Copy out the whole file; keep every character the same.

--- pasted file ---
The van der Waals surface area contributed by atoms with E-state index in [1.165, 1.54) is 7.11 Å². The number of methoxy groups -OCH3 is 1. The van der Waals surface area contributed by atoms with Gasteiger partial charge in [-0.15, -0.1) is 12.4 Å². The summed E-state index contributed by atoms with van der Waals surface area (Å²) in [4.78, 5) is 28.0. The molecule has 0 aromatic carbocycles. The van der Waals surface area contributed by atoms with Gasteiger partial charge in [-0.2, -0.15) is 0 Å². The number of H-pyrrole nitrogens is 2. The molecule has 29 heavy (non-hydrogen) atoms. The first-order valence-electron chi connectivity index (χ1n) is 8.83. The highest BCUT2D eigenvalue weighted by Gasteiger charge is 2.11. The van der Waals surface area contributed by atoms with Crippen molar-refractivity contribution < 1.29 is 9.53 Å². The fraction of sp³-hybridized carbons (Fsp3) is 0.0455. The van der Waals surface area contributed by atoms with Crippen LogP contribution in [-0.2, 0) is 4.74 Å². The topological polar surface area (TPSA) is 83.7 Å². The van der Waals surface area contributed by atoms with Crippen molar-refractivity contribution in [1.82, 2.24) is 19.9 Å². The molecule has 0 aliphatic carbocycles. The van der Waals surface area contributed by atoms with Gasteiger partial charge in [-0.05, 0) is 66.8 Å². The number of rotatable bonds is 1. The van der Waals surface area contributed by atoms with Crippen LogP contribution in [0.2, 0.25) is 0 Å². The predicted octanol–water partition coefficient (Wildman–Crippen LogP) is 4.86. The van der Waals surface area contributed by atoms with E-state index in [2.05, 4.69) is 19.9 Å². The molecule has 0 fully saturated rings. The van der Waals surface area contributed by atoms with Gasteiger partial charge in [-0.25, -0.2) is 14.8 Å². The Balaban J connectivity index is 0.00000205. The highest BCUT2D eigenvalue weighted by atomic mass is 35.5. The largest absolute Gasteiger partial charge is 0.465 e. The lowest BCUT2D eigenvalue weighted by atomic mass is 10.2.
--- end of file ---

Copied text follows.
The van der Waals surface area contributed by atoms with E-state index in [1.165, 1.54) is 7.11 Å². The number of methoxy groups -OCH3 is 1. The van der Waals surface area contributed by atoms with Gasteiger partial charge in [-0.15, -0.1) is 12.4 Å². The summed E-state index contributed by atoms with van der Waals surface area (Å²) in [4.78, 5) is 28.0. The molecule has 0 aromatic carbocycles. The van der Waals surface area contributed by atoms with Gasteiger partial charge in [-0.2, -0.15) is 0 Å². The number of H-pyrrole nitrogens is 2. The molecule has 29 heavy (non-hydrogen) atoms. The first-order valence-electron chi connectivity index (χ1n) is 8.83. The highest BCUT2D eigenvalue weighted by Gasteiger charge is 2.11. The van der Waals surface area contributed by atoms with Crippen molar-refractivity contribution < 1.29 is 9.53 Å². The fraction of sp³-hybridized carbons (Fsp3) is 0.0455. The van der Waals surface area contributed by atoms with Crippen LogP contribution in [-0.2, 0) is 4.74 Å². The topological polar surface area (TPSA) is 83.7 Å². The van der Waals surface area contributed by atoms with Crippen molar-refractivity contribution in [1.82, 2.24) is 19.9 Å². The molecule has 0 aliphatic carbocycles. The van der Waals surface area contributed by atoms with Gasteiger partial charge in [-0.05, 0) is 66.8 Å². The number of rotatable bonds is 1. The van der Waals surface area contributed by atoms with Crippen LogP contribution in [0.2, 0.25) is 0 Å². The predicted octanol–water partition coefficient (Wildman–Crippen LogP) is 4.86. The van der Waals surface area contributed by atoms with E-state index in [2.05, 4.69) is 19.9 Å². The molecule has 0 fully saturated rings. The van der Waals surface area contributed by atoms with Gasteiger partial charge in [-0.25, -0.2) is 14.8 Å². The Balaban J connectivity index is 0.00000205. The highest BCUT2D eigenvalue weighted by atomic mass is 35.5. The largest absolute Gasteiger partial charge is 0.465 e. The lowest BCUT2D eigenvalue weighted by atomic mass is 10.2.